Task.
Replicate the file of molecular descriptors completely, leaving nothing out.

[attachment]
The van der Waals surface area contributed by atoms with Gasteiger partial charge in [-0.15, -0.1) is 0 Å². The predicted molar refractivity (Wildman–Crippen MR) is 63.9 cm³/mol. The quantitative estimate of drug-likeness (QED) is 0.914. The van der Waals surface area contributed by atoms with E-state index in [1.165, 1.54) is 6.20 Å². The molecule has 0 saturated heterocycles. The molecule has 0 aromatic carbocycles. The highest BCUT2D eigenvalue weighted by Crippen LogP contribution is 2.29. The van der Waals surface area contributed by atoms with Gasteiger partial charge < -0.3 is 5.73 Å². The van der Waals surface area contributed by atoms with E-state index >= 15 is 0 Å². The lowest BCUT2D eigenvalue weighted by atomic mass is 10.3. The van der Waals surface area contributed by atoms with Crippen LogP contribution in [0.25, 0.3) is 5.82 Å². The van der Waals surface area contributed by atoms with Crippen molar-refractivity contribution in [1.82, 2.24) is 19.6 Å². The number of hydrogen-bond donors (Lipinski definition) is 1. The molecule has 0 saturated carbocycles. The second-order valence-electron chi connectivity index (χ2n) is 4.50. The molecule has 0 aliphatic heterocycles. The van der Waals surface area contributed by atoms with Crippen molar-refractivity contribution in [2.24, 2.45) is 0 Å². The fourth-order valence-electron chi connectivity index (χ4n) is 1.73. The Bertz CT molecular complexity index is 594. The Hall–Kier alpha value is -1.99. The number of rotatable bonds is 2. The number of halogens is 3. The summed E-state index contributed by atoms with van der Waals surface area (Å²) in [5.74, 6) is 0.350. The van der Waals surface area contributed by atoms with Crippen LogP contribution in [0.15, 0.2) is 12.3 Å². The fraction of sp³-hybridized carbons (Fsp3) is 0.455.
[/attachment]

The van der Waals surface area contributed by atoms with Gasteiger partial charge in [-0.15, -0.1) is 0 Å². The predicted molar refractivity (Wildman–Crippen MR) is 63.9 cm³/mol. The quantitative estimate of drug-likeness (QED) is 0.914. The van der Waals surface area contributed by atoms with E-state index in [1.165, 1.54) is 6.20 Å². The molecule has 0 saturated heterocycles. The molecule has 0 aromatic carbocycles. The highest BCUT2D eigenvalue weighted by Crippen LogP contribution is 2.29. The van der Waals surface area contributed by atoms with Gasteiger partial charge < -0.3 is 5.73 Å². The van der Waals surface area contributed by atoms with E-state index >= 15 is 0 Å². The lowest BCUT2D eigenvalue weighted by atomic mass is 10.3. The van der Waals surface area contributed by atoms with Crippen LogP contribution in [0.25, 0.3) is 5.82 Å². The van der Waals surface area contributed by atoms with Crippen molar-refractivity contribution in [1.82, 2.24) is 19.6 Å². The number of hydrogen-bond donors (Lipinski definition) is 1. The molecule has 0 saturated carbocycles. The second-order valence-electron chi connectivity index (χ2n) is 4.50. The molecule has 0 aliphatic heterocycles. The van der Waals surface area contributed by atoms with Crippen molar-refractivity contribution in [2.24, 2.45) is 0 Å². The fourth-order valence-electron chi connectivity index (χ4n) is 1.73. The Bertz CT molecular complexity index is 594. The Hall–Kier alpha value is -1.99. The number of rotatable bonds is 2. The number of halogens is 3. The summed E-state index contributed by atoms with van der Waals surface area (Å²) in [5.74, 6) is 0.350. The van der Waals surface area contributed by atoms with Crippen LogP contribution in [0.15, 0.2) is 12.3 Å². The fraction of sp³-hybridized carbons (Fsp3) is 0.455.